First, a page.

As the former editor of Charlotte magazine, I’ve taken part in dozens of similar “let’s talk” events in the past six years. Hell, I helped organize a few. I love Charlotte. Laura grew up here. It’s home. But Charlotte’s the talkin’-est damn city in the state. I lived in Greensboro for two years and never heard people argue about Greensboro’s identity. Winston-Salem has a little edge, and that’s cool, but Winston-Salem doesn’t constantly ask people if it’s cool. Fayetteville wants to tell you what it isn’t, a noble and fruitless pursuit for the military town. Raleigh’s consistent troll is that it isn’t Charlotte. Which brings us back to Charlotte, which maybe used to talk about Atlanta, but now really just talks about Charlotte.

The “let’s talk” crowds are usually full of well-meaning people who say they’ve come to be challenged, but more than that, I think, they’ve come to feel comforted that they’re doing something. And hey, there’s a place for that, at a time when it’s easy to feel useless against larger forces. But at conversations about Charlotte, a city of a million residents, I often see many of the same faces in the crowd and on the panel discussions.

“I want to indict us in this room,” Toussaint Romain said during a panel discussion at the “Can We Talk?” event. Toussaint’s a friend and former public defender who stood between protesters and police officers during the Scott uprising. He’s been on tons of panels since then but now declines most invites, for the simple reason that in a city that’s 35 percent black, being the only black panelist in front of a mostly white audience gets old. “Are we even involved in the first place? Are we passive watchers for everything that’s happening. That’s why conflict perpetuates itself so much, because the good people in this room may not be stepping up to say anything about it.”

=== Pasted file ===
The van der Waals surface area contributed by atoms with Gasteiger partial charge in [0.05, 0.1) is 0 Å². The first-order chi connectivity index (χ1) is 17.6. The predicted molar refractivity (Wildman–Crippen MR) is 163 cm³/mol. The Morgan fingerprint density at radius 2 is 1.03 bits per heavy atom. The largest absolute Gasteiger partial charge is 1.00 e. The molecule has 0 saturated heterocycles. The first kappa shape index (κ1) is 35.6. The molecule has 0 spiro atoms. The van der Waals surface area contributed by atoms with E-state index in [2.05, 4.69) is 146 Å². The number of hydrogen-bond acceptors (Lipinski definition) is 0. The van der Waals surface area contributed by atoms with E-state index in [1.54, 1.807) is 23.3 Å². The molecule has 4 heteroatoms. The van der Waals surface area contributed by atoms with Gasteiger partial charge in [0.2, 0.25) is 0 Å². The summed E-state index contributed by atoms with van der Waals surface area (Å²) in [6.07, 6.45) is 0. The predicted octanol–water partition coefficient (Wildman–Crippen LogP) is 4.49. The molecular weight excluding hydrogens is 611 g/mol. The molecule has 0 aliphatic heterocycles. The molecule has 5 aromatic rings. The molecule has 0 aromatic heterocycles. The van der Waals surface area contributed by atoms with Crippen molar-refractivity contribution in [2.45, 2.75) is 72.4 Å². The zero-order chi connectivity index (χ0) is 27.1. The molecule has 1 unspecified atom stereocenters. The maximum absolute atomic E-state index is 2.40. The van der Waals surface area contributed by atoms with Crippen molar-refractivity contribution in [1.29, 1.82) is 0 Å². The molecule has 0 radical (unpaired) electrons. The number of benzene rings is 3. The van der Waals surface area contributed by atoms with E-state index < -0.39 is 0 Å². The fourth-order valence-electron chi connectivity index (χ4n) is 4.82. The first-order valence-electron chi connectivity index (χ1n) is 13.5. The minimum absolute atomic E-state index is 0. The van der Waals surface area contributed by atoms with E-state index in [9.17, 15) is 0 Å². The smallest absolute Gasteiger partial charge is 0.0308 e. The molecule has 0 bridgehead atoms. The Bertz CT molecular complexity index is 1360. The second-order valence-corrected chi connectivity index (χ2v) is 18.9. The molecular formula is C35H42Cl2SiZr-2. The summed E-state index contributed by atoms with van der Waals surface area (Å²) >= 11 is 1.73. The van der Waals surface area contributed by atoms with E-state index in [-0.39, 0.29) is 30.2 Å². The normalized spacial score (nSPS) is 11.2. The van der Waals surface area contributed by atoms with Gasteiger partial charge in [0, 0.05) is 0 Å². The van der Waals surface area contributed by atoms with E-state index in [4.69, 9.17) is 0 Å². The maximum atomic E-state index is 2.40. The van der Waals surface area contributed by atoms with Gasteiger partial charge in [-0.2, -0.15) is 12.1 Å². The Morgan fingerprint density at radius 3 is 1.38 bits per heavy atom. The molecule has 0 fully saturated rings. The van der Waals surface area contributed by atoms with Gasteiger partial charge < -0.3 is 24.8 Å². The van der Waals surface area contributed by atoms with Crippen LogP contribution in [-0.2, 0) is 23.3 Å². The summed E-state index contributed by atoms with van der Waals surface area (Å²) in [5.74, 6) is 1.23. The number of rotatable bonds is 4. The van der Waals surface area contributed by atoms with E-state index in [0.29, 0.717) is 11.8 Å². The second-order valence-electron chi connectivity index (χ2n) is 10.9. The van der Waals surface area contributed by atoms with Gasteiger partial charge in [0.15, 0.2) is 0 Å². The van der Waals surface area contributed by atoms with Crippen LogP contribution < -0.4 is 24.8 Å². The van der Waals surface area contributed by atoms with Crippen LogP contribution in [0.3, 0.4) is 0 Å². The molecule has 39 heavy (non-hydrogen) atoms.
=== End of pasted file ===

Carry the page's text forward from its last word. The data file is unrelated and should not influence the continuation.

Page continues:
* * *

After “Can We Talk?” ended that Friday evening, I went uptown to walk around before the ACC semifinal game between Duke and UNC tipped off at the Spectrum Center. Basketball rivalries used to fire me up, but they seem quaint now. People wearing one shade of blue high-fived in the same security line as people wearing another shade of blue. That must’ve been difficult for them.